The ‘historic’ Paris Agreement has been welcomed as ambitious and promising by just about everyone commenting on it. Given what is at stake, some wishful thinking may have played its part: the new climate deal is too important to fail. To be fair, a legally binding agreement of 196 states to limit global warming to “well below 2°C” with “efforts to limit it to 1.5 °C” (Article 2) is no small feat. It marks a breakthrough towards global governance. For the first time, we now have an international consensus to act on a key challenge facing humanity. And remarkably, states have acknowledged that their intended nationally-determined contributions (INDCs) collectively will not meet the 2°C target, but rather lead to an aggregate emission level of 55 gigatonnes in 2030 (paragraph 17 of the accompanying decision) which is 10% more than current annual emissions. Such figures and statements set important benchmarks against which future progress will be measured.

We can also assume that the five-year review process following the enactment of the Agreement in April 2016 will lead to more ambitious nationally-determined contributions (NDCs). This is thanks to the set 2°C/1.5°C targets. Yet, the very mentioning of these magic figures causes concern. Instead of saying what actually needs to be done to achieve them – for example, phasing out of fossil fuels within a given timeframe – we are left with mere goals.

As we are almost certain to exceed 1.5°C, there is a risk of celebrating “achievements” that are actually not there. The Agreement is silent on the causes of climate change, does not prescribe specific measures and avoids any mentioning of “fossil fuels”, “oil” or “coal”. It is as if reductions could be achieved without governments interfering with energy markets. At best, we can now hope for growing pressure on the fossil fuel industry and their supporting governments. At worst, the Paris Agreement will lull us to assuming that climate change is being dealt with. The Agreement itself will of course not reduce any emissions, only actions by national governments will.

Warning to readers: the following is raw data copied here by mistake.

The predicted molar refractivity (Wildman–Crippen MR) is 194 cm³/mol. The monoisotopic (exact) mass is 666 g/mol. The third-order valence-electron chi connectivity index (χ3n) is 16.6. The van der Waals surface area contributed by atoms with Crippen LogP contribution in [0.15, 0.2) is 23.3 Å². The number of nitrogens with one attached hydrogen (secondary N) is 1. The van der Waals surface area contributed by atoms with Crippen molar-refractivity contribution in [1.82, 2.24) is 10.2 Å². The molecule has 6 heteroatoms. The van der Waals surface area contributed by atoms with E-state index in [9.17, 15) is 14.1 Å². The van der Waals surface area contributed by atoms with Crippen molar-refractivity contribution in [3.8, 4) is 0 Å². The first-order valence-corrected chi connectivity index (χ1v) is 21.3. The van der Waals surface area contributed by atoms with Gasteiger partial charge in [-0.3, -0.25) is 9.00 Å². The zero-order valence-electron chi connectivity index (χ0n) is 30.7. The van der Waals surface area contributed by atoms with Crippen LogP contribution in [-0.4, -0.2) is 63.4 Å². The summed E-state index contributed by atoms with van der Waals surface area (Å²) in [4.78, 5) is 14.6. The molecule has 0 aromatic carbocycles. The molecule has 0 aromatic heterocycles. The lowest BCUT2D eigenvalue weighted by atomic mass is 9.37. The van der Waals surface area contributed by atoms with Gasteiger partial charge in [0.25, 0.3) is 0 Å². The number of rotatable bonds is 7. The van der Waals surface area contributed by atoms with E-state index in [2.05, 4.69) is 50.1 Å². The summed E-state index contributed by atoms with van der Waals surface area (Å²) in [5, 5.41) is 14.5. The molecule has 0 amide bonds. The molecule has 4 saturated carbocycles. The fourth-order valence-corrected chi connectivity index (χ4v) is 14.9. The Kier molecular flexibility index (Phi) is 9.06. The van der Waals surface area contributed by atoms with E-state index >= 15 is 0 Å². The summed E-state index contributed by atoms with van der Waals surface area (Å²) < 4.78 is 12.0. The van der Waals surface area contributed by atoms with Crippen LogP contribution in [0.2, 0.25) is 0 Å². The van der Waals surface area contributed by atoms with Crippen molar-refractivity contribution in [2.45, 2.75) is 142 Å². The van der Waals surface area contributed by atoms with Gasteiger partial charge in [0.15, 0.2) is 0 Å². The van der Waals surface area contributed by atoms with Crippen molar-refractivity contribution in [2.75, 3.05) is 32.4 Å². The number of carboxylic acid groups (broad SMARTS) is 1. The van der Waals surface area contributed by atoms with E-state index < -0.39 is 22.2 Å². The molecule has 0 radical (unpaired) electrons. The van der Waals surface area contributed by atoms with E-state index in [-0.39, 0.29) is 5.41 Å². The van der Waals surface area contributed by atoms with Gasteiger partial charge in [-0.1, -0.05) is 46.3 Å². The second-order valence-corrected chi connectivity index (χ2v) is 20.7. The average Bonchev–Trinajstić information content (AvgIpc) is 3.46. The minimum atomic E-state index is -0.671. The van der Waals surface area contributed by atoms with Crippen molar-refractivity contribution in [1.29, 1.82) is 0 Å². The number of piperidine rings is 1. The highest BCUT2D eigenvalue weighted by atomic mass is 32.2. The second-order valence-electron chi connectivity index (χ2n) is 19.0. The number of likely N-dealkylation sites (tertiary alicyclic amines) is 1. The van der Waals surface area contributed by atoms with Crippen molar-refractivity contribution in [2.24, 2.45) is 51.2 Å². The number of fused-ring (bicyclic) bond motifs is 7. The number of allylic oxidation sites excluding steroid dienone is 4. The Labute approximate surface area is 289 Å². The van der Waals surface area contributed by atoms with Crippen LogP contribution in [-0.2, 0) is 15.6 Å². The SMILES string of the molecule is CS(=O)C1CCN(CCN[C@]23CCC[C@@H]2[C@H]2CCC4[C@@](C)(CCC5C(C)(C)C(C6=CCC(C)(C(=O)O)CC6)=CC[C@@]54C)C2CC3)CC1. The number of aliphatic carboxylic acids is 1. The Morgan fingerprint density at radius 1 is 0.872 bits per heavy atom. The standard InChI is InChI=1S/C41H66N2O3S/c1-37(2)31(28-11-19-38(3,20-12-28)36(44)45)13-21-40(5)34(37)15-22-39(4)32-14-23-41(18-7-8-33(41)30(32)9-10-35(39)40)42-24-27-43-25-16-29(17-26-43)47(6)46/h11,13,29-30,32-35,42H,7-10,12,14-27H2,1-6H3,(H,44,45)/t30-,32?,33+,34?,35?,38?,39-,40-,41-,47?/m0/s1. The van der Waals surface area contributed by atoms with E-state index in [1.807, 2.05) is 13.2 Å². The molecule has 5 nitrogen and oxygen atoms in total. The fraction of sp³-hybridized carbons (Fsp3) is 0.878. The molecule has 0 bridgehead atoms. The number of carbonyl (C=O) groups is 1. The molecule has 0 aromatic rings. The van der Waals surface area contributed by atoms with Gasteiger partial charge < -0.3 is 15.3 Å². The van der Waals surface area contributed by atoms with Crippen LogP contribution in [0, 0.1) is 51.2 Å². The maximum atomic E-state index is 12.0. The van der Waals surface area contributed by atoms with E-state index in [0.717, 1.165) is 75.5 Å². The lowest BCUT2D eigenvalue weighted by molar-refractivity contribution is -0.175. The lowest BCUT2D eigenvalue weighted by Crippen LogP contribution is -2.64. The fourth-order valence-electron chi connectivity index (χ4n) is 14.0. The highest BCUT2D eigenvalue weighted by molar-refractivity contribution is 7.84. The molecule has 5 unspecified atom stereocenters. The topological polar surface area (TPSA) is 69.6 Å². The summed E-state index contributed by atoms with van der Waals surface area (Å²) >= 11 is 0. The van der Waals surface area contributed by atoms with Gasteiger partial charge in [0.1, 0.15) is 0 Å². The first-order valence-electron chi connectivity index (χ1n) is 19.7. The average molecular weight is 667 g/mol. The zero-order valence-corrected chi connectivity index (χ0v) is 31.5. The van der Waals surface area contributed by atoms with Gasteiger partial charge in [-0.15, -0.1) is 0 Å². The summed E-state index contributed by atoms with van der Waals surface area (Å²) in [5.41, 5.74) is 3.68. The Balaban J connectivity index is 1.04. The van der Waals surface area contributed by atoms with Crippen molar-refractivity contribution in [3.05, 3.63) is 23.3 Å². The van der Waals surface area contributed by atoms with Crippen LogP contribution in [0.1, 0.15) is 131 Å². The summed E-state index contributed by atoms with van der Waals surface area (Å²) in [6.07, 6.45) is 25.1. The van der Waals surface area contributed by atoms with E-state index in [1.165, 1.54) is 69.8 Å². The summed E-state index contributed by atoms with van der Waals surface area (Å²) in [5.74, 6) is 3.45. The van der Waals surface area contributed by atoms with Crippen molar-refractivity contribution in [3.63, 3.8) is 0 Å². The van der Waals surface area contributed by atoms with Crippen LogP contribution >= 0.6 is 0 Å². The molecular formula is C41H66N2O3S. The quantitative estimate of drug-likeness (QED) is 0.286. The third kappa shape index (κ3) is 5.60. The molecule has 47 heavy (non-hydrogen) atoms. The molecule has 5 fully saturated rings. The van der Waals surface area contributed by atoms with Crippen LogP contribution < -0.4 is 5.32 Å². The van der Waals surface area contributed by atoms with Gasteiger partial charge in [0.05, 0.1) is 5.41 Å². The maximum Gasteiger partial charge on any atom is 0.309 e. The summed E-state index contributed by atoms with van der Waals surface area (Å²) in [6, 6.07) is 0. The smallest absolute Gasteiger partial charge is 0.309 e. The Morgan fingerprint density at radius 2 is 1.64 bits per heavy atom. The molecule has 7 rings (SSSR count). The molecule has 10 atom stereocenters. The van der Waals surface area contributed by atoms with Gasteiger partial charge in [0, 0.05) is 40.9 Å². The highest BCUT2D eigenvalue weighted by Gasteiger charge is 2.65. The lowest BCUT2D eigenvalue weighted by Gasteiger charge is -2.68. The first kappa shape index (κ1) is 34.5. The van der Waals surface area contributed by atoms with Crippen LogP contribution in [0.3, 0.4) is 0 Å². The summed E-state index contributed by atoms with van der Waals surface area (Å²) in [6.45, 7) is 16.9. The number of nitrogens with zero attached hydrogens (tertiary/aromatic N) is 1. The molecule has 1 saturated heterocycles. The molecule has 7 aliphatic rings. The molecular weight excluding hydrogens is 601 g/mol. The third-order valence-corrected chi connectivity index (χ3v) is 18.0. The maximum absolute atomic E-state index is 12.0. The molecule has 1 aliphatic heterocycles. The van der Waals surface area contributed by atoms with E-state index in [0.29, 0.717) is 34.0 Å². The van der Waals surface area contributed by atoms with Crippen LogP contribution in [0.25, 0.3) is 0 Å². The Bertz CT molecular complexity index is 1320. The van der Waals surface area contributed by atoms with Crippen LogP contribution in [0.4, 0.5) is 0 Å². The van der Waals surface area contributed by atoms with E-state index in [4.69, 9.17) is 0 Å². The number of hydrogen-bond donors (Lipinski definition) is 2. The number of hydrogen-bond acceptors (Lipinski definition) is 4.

The most urgent action is the shift to renewable energy. We cannot continue burning fossil fuels and the bulk of existing reserves must stay in the ground. All arguments that this is not realistic, that oil, gas and coal are a necessary part of the energy mix, or that they could only be phased out in the long run, or John Key’s assertion that New Zealand’s offshore oil and gas explorations would be miniscule compared to Saudi Arabia’s, are cheap excuses. They avoid the central question whether or not the market advantages that fossil fuels enjoy can be tolerated any longer. Fossil fuels need to be priced out of the market. Technically, this is not difficult to do. Viable options include stopping subsidies for fossil fuels (estimated by the International Energy Agency at nearly $ 900 billion per year), a global carbon budget with national allocations, carbon pricing or an effective emissions-trading system.

However, any of these options require an understanding that the atmosphere is not an asset freely available to anyone, but a common good for all in need of uncompromising protection by those who govern on our behalf. At present, the atmosphere resembles a wild, uncontrolled rubbish dump. Polluters are free to sink their carbons into the atmosphere simply because they can. From an economic perspective, this is an enormous incentive to ever increase the production – and consumption – of oil, gas and coal, especially as long they are so advantaged over renewables.

To reverse this absurdity, costs for fossil fuels need to go up, so renewables can become competitive. Legally, the closing down of the ‘rubbish dump’ can be achieved by recognizing the atmosphere as a global commons or a common heritage of humankind. Practically, this involves an automatic charge for any excessive use – no negotiations needed. This commons approach should be the rationale behind carbon pricing or a ‘carbon rent’ and not the least-cost approach that, for example, New Zealand has followed so far.

The rationale and justification underpinning any climate action is critical. To this end, the Paris Agreement makes some interesting points. The preamble mentions climate justice and the “intrinsic relationship” that climate change actions have with sustainable development and eradication of poverty. It also refers to human rights, the rights of indigenous peoples, migrants and children and notes “the importance of ensuring the integrity of all ecosystems … recognized by some cultures as Mother Earth”. Such sentiments are encouraging. In fact they are not just sentiments, but reflect existing law and should be the sole basis for our thinking about climate change. As long as our political leaders do not accept this, however, the Paris Agreement will remain an empty promise.

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